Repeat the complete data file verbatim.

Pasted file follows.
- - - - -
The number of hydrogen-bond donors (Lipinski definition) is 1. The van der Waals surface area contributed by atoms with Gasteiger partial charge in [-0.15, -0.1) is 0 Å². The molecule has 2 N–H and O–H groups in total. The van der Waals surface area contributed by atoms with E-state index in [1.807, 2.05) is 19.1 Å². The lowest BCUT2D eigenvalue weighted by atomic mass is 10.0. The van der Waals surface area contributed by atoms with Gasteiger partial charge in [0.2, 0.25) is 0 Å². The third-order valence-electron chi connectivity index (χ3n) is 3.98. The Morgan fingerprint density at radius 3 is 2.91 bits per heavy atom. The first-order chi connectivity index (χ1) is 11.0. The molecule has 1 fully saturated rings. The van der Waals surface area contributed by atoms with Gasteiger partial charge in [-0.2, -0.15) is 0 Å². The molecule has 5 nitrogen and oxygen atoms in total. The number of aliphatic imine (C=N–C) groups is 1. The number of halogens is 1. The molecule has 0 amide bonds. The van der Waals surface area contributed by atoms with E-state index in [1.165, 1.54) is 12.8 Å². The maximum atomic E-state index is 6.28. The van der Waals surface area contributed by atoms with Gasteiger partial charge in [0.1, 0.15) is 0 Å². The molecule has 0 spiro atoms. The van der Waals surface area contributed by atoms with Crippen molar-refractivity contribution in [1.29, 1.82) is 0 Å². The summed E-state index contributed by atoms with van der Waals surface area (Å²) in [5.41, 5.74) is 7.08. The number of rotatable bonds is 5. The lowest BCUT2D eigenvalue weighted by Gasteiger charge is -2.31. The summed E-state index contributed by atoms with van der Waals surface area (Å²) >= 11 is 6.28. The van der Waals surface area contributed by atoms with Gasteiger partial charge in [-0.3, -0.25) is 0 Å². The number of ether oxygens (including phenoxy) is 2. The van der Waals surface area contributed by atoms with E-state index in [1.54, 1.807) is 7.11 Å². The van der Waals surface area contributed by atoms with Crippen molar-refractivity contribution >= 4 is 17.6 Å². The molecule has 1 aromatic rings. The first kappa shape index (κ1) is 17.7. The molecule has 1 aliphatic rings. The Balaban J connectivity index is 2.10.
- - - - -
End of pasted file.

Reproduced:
The number of hydrogen-bond donors (Lipinski definition) is 1. The van der Waals surface area contributed by atoms with Gasteiger partial charge in [-0.15, -0.1) is 0 Å². The molecule has 2 N–H and O–H groups in total. The van der Waals surface area contributed by atoms with E-state index in [1.807, 2.05) is 19.1 Å². The lowest BCUT2D eigenvalue weighted by atomic mass is 10.0. The van der Waals surface area contributed by atoms with Gasteiger partial charge in [0.2, 0.25) is 0 Å². The third-order valence-electron chi connectivity index (χ3n) is 3.98. The Morgan fingerprint density at radius 3 is 2.91 bits per heavy atom. The first-order chi connectivity index (χ1) is 11.0. The molecule has 1 fully saturated rings. The van der Waals surface area contributed by atoms with Gasteiger partial charge in [-0.2, -0.15) is 0 Å². The molecule has 5 nitrogen and oxygen atoms in total. The number of aliphatic imine (C=N–C) groups is 1. The number of halogens is 1. The molecule has 0 amide bonds. The van der Waals surface area contributed by atoms with E-state index in [1.165, 1.54) is 12.8 Å². The maximum atomic E-state index is 6.28. The van der Waals surface area contributed by atoms with Gasteiger partial charge in [0.1, 0.15) is 0 Å². The molecule has 0 spiro atoms. The van der Waals surface area contributed by atoms with Crippen molar-refractivity contribution in [1.29, 1.82) is 0 Å². The summed E-state index contributed by atoms with van der Waals surface area (Å²) in [5.41, 5.74) is 7.08. The number of rotatable bonds is 5. The lowest BCUT2D eigenvalue weighted by Gasteiger charge is -2.31. The summed E-state index contributed by atoms with van der Waals surface area (Å²) >= 11 is 6.28. The van der Waals surface area contributed by atoms with Gasteiger partial charge in [-0.3, -0.25) is 0 Å². The number of ether oxygens (including phenoxy) is 2. The van der Waals surface area contributed by atoms with E-state index in [1.54, 1.807) is 7.11 Å². The van der Waals surface area contributed by atoms with Crippen molar-refractivity contribution >= 4 is 17.6 Å². The molecule has 1 aromatic rings. The first kappa shape index (κ1) is 17.7. The molecule has 1 aliphatic rings. The Balaban J connectivity index is 2.10.